There has been quite the line up of highly respected climate scientists to broach the "tipping point" scenario recently. James Lovelock, developer of the Gaia hypothesis, claims in his new book The Revenge of Gaia that global warming is now irreversible. Sir Crispin Tickell, the man who convinced Margaret Thatcher that global warming was real, predicts that the human population will drop from 6 billion in 2006 to 2.3 billion people in 2206. James E. Hansen, longtime director of the NASA's Goddard Institute for Space Studies and leading authority on the earth's climate system has been trying to say his piece but is being methodically silenced by the Bush Administration who are intent on controlling the message the US public gets to hear.
The debate has been intensifying because Earth is warming much faster than some researchers had predicted. James E. Hansen, who directs NASA's Goddard Institute of Space Studies, last week confirmed that 2005 was the warmest year on record, surpassing 1998. Earth's average temperature has risen nearly 1 degree Fahrenheit over the past 30 years, he noted, and another increase of about 4 degrees over the next century would "imply changes that constitute practically a different planet."So what should we expect to happen in the forseeable future, if we waste the next ten years and assuming it is not already too late to do something?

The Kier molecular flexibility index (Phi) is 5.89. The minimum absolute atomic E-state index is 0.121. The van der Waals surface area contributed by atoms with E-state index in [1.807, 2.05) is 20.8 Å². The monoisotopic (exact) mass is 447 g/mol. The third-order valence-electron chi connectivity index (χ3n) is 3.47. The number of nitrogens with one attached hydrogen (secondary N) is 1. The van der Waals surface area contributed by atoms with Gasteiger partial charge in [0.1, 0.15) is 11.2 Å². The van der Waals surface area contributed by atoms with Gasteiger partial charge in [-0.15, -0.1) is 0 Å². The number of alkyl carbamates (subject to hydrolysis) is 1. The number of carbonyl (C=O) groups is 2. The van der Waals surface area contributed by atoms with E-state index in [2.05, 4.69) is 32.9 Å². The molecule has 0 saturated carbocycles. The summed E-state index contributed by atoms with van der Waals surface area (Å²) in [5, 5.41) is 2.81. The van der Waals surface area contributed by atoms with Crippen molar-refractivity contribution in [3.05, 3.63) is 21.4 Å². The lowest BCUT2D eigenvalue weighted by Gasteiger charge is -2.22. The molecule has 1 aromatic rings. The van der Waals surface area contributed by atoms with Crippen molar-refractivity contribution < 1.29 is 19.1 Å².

"It's not something you can adapt to," Hansen said in an interview. "We can't let it go on another 10 years like this. We've got to do something."
There are three specific events that these scientists describe as especially worrisome and potentially imminent, although the time frames are a matter of dispute: widespread coral bleaching that could damage the world's fisheries within three decades; dramatic sea level rise by the end of the century that would take tens of thousands of years to reverse; and, within 200 years, a shutdown of the ocean current that moderates temperatures in northern Europe.Tags: Global+Warming, Climate+Change, CO2, Energy, Science, News, Politics, Bush, Sustainability, Tipping+Point